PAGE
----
At the movies

Between the commercials and previews for “Shrek 2” at the Regal 14 Union Square, a man in employee attire walked to the front of our theater and called us to attention. He explained that Regal is raising money for serious illnesses this summer, and that he, Tony, was living proof of the positive effects of this research.

“I was very, very sick,” Tony earnestly explained to the crowd, “and had it not been for expensive brain surgery, I wouldn’t be here today.”

From the fifth row a little girl’s hand shot up. Tony, excited for the interaction, called on her: “Yes?”

“I have a friend named Tony!”

The assist

The scene: Barnacle Bill’s miniature golf down the Jersey shore, waiting at the 12th hole for a father and his 5-year-old daughter to play. The hole has a half-loop that leads to a raised green.

The daughter swings wildly and misses the ball entirely. She tries again, and makes contact; her ball flies into the air, hits the side of the raised green, and ricochets onto the lower part of the hole.

Father steps onto the hole and hits his daughter’s ball through the loop. As she watches, he reaches up to the raised green, taps her ball into the hole, and declares triumphantly: “Hole in one for Becky!” Becky raises her arms in triumph.

Defining sotto voce

Don’t miss this great piece, journalist’s retort and all, by Felix Salmon regarding Nick Denton’s “off the record” email getting printed in Business 2.0. This startled me when I read the article in question, too, and I’m glad it’s been publicly addressed. While I see the article author’s point, I’m not sure I buy it.

Addendum, May 27: Here’s the June 2004 Wired article on Nick and Gawker Media, just published.

One terabyte!

Google has gone and upgraded my Gmail account to one terabyte of storage.

What the heck do I do with a terabyte of email access? Maybe Google has plans on giving me FTP access, too, so I can have a free repository for all my MP3s.

Update: Just a glitch. Ah well.

Good songs

I dig the return of dirty rock ‘n roll.

~ The Strokes, “Reptilia” (single)

~ Franz Ferdinand, “Take Me Out” (album)

~ The Vines, “Ride” (single)

One must still genuflect to the master:

~ James Gang, “Funk #49

That left-to-right stereo slide of the opening guitar lick is one of my favorite moments in recorded music.

Committing

When I was 18 I was down the Jersey shore and walked by this ridiculous airbrushed T-shirt of Gene Simmons of Kiss, all made up with a silly tongue that extended down and twisted around like a pretzel. It was $40, which was a fortune for a T-shirt to a high school senior in 1991.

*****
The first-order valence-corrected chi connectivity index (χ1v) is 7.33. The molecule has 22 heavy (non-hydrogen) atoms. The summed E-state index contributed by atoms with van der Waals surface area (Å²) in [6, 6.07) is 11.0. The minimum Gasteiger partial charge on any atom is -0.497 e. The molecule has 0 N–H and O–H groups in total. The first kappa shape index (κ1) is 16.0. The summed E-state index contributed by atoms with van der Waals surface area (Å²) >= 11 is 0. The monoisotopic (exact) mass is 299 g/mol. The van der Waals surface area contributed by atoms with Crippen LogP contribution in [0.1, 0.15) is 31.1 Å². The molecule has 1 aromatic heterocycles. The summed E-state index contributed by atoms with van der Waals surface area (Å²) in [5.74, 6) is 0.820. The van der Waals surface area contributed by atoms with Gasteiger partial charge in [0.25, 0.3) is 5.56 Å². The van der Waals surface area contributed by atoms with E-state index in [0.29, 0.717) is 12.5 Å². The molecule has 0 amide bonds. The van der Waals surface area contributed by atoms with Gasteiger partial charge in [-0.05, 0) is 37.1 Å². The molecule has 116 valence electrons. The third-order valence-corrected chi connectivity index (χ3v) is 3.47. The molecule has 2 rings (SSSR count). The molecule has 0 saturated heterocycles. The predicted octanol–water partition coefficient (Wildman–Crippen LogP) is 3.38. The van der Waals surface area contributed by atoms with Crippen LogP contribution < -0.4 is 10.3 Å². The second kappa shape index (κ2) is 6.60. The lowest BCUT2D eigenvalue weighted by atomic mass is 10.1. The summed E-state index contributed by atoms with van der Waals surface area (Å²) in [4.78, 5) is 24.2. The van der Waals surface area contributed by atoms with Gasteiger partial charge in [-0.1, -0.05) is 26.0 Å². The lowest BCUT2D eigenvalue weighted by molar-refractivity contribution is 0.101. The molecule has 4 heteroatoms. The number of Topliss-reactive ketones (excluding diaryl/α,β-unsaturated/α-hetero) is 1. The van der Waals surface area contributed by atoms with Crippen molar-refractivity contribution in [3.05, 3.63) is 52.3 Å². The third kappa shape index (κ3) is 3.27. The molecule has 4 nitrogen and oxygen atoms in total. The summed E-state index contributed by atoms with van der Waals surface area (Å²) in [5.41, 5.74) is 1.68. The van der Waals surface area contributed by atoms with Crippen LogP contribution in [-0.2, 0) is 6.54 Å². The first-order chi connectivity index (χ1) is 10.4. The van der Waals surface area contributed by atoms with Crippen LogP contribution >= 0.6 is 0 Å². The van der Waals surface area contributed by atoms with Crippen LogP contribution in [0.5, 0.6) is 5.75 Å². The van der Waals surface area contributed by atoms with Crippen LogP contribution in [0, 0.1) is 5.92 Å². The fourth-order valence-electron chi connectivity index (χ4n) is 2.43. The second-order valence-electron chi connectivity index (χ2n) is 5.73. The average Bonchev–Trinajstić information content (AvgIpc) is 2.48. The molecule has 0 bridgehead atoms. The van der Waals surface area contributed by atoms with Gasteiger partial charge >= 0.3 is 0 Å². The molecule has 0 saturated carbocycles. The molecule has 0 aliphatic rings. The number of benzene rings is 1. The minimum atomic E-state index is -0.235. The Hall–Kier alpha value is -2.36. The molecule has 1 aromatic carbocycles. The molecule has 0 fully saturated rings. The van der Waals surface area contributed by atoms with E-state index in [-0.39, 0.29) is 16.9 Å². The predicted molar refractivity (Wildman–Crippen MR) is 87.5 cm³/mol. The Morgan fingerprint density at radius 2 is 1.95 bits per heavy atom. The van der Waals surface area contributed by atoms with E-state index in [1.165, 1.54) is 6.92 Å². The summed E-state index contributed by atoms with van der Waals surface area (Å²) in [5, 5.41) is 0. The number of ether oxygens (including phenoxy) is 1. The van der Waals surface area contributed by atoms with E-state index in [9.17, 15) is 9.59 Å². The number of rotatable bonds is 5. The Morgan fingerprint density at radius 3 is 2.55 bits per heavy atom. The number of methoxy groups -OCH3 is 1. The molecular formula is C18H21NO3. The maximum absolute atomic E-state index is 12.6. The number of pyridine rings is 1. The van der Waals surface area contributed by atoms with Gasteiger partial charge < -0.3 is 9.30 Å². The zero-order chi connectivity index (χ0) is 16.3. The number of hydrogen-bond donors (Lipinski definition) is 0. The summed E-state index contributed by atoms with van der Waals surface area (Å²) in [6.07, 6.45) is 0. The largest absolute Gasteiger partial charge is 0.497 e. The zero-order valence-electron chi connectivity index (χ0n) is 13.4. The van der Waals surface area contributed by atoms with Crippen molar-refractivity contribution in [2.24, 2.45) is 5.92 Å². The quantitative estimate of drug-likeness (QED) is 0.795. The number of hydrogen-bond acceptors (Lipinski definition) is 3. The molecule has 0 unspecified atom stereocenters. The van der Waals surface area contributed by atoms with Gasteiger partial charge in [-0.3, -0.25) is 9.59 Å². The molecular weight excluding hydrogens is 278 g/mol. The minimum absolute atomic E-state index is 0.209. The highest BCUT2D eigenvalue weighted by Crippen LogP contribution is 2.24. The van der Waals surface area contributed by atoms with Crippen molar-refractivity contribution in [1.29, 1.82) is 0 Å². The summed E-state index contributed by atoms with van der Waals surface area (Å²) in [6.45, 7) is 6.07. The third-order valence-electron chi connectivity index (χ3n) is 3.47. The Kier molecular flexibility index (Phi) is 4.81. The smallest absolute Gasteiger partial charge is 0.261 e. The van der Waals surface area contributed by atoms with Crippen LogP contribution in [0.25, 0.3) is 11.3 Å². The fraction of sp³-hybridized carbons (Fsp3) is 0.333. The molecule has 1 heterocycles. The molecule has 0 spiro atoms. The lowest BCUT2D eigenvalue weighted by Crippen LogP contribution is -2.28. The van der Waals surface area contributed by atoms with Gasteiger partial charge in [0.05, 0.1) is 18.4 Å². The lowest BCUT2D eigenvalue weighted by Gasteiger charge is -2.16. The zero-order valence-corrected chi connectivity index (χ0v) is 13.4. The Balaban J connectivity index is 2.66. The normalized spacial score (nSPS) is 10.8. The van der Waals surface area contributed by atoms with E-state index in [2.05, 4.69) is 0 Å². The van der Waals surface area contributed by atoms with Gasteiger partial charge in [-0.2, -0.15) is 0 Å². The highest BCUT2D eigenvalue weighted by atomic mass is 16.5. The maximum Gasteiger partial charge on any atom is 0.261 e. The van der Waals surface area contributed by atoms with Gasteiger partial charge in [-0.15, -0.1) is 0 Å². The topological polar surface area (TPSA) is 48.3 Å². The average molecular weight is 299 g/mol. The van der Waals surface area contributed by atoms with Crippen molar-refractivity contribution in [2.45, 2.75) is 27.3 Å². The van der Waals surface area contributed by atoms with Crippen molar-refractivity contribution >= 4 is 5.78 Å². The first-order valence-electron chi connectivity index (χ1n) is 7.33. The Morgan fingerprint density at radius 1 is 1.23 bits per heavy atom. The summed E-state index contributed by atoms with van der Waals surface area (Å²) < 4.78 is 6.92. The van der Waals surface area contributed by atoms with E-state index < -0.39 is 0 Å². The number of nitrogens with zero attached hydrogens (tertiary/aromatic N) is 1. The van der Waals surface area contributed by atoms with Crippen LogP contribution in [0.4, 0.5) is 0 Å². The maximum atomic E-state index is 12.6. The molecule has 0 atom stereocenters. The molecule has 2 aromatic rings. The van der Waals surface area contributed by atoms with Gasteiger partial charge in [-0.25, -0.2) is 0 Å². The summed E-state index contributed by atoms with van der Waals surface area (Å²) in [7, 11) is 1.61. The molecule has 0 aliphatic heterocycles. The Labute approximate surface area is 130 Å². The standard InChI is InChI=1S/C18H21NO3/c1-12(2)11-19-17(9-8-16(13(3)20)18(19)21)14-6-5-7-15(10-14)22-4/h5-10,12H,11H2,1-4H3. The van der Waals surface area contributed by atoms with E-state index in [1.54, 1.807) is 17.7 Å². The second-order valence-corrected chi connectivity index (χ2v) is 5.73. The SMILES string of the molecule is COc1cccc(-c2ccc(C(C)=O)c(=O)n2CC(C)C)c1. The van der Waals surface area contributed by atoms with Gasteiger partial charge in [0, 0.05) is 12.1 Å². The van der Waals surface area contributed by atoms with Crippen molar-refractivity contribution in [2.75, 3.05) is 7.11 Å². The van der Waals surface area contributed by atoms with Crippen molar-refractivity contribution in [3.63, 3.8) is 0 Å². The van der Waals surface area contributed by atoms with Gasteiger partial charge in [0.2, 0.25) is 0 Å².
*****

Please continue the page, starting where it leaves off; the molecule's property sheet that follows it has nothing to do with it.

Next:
After staring at it for a few minutes, my friend Adam said to me, “Buy it. If you don’t get it now, you’ll always wish you had.”

So I bought it; spent the forty bucks and worried the heck out of myself whenever I put it on. I’ve worn it a total of three times in 13 years.

The most recent time I wore it was to a Kiss meet-and-greet at a club in Manhattan in 1997. Each member of the band stood in a row onstage, and fans got to walk down the row and shake hands with the band members. The rules were strict: keep the line moving, no posing for photos around the back of the podium, autographs on albums and papers only.

Every member of the band loved my shirt. Paul Stanley: “Nice shirt!” Eric Singer: “Great shirt, man.” Bruce Kulick: “Love that shirt,” then, turning to Gene Simmons: “Hey, Gene, check out this guy’s shirt.”

When I got to Gene he gave me a great you-and-me-pal smile. He pulled me aside, leaned in close, autographed the shirt in permanent marker and gave me a firm handshake, nodding knowingly.

I’m not that star-struck but that’s about as fun as music fandom has ever gotten for me. I came home, sprayed the shirt with some sealing solution, and haven’t worn it since. It took six years for it to pay off, but in the end, my decisiveness led me to a singular event with a unique memento.

Any time I’m on the fence about something I think about that shirt, and how my greatest wisdom is often the one in my gut.

Young firm loads gun, shoots itself in foot (well, pinky toe)

Six Apart built its burgeoning weblog empire on a free piece of software that promotes goodwill and encourages people to use its paid service, Typepad. So what does the company do, now that it is a full-fledged company? It makes the new release of Movable Type surprisingly cost-prohibitive for most noncommercial users. I hope for Anil, Ben and Mena’s sake that this doesn’t create the backlash I think it will.

Update: In the scheme of things, MT’s cost structure isn’t particularly expensive. It feels expensive, because MT users are used to it being free. But $99 isn’t that much money; I regularly pay $39 to $79 for BBEdit releases, and they’re a similar company in size and stature. I’m a cheapskate with personal software licensing, but when I’m ready to add more publishers to my platform, I’ll be paying.

Update 2, May 17: Read Brad Choate’s piece on the matter, which sums it up nicely.